Our Man In Canada
June 18th, 2001

The High Desert Lakes of British Columbia
Part Three

Kamloops Trout

By Gordon Honey

Equipment Selection

Appropriate rod and line sizes, rod lengths and line types may vary, dependent upon techniques, weather conditions and water depth. It is not uncommon for an experienced, stillwater angler to carry four rods, completely setup for a day on the water. A much simpler method is to have two rods and reels set up, carrying various line types on spare spools.

Reels, need only a simply drag system, an exposed rim and the line capacity to carry at least 100 yds. of backing.

Line types could be priorized as follows: floating; intermediate; full sink in rates of #1; #2; #3 and a #4 for August.

Selected rod and line weights, become personal preferences and may vary from 5 to 8 weights. If only one all round weight was to be decided upon, a 6 weight in two lengths, and 8 ft. and a 9 ft. would be perfect. They can handle the larger fish, and can drive long casts into the wind when necessary.

Long casts, 60 to 80 ft., while not always essential, allow for more fishing time, as each retrieve is made. If you feel intimidated by this - don't be, practice before going on the water. A great deal of time can be spent sitting down when fly fishing from a boat, both for comfort, and at times to keep a low profile, it would therefore, be wise to practice casting from a sitting position as well.

Key Time Periods & Relative Food Sources

Immediately following ice off, prior to spring turn over, trout key on staple and constant food sources - leeches, fresh water shrimp (scud) and chironomid (midges) larvae, commonly called bloodworms. May and early June is the primary chironomid period as trout gorge themselves on the pupae as they rise slowly to the surface, in a vertical migration. This is an exciting time for the knowledgeable anglers, fishing with floating lines and, dependent on the water depth, leaders of between 15 and 25 ft. in length are common. This type of angling requires long casts, and infinite patience as the retrive must be slow, slow and slower still as the chironomids with no ability to swim, simply rise to the surface as they writhe and twist. Your floating line becomes your strike indicator, so constant, hawk-like attention must be paid as even the smallest movement or twitch can be a take.

June and early July is a busy time for both Mother Nature and the fly fisher as various major hatches occur, sedges (caddis), mayflies (Callibaetis), damsel flies and dragonflies both the Darner (free swimmer) and the Gomphus (bottom walker) create the trout's menu! Being a keen observer is the key to success in any situation.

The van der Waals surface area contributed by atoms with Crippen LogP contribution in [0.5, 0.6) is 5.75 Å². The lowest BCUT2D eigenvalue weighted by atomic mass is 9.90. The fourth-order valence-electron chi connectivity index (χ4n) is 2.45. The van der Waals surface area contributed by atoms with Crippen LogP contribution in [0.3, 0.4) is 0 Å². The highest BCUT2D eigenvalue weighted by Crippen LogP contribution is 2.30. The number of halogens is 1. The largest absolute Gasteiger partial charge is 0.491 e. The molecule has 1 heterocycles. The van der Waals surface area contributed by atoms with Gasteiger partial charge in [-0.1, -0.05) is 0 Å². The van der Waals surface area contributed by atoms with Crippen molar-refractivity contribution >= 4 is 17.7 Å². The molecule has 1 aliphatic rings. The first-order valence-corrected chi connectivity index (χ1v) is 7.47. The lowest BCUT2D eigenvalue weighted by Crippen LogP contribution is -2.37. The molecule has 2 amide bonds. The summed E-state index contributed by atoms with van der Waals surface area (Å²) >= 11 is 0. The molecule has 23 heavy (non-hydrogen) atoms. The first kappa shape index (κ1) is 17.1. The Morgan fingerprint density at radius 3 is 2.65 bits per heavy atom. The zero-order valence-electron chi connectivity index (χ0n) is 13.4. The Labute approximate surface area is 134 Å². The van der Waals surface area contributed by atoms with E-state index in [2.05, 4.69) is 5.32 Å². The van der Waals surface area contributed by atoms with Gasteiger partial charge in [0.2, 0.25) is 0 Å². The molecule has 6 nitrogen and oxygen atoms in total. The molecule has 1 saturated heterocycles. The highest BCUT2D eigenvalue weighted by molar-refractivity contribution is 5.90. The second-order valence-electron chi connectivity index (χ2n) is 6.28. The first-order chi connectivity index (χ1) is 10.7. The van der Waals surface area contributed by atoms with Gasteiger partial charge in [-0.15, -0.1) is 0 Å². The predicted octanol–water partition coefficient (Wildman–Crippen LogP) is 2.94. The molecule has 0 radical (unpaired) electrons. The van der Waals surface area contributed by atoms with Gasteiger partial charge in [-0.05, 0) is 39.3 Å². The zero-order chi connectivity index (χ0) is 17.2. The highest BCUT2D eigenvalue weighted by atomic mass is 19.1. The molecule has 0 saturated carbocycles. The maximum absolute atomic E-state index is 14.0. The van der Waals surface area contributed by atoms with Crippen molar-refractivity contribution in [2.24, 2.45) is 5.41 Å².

Late July and most of August become the most difficult, technical fly fishing of the entire season. Summer temperatures rise, and trout seek the cooler water of the thermocline, fly fisher's must adapt in different ways, either maintaining the use of floating lines and dry flies, while pursuing the smaller trout of the higher elevations, or patiently, probing the deeps with various sinking lines; for larger fish, imitating dragonflies, shrimp (scuds) and leech patterns. Changing to floating lines and as the evening cools and the trout move to the shallows to forage on the shoals. It is not unusual, when under the cover of dusk then darkness, nocturnal sedge's (caddis); leviathan's named locally as Traveler's, perform their wild skating dance upon the serene moonlight waters; stimulating a feeding frenzy, accompanied by slashing rises; that live forever in the memory of anglers fortunate enough to experience such an evening!

September and October are heralded by flights of migrating water fowl, the crisp tonic of fall air, cool mornings, warm afternoons and active trout! This is the time of large fish as they prepare for the long winter months ahead. Frosts continue to thin the stand-up weeds of the shoals allowing room for the wide shouldered; nickle plated, slabs of fall to move and feed freely on the shoals. Life for the fly fisher becomes energized, as the trout's feeding preferences become simpler as they return to the staples once more. Bloodworms, leeches, dragons, scuds, water boatmen and some chironomid hatches combine to create a tremendous fishery.

As November approaches, and temperatures continue to fall, the increase of morning shore ice heralds the approach of winter. Life below the surface slows, light begins to fade, as the curtain of ice is drawn relentlessly over the lake surface, our season of stillwater has ended. ~ Gordon Honey

Credits: From Angling in the Shadows of the Rockies by Jeff Mironuck. We thank Frank Amato Publications, Inc. for use permission!

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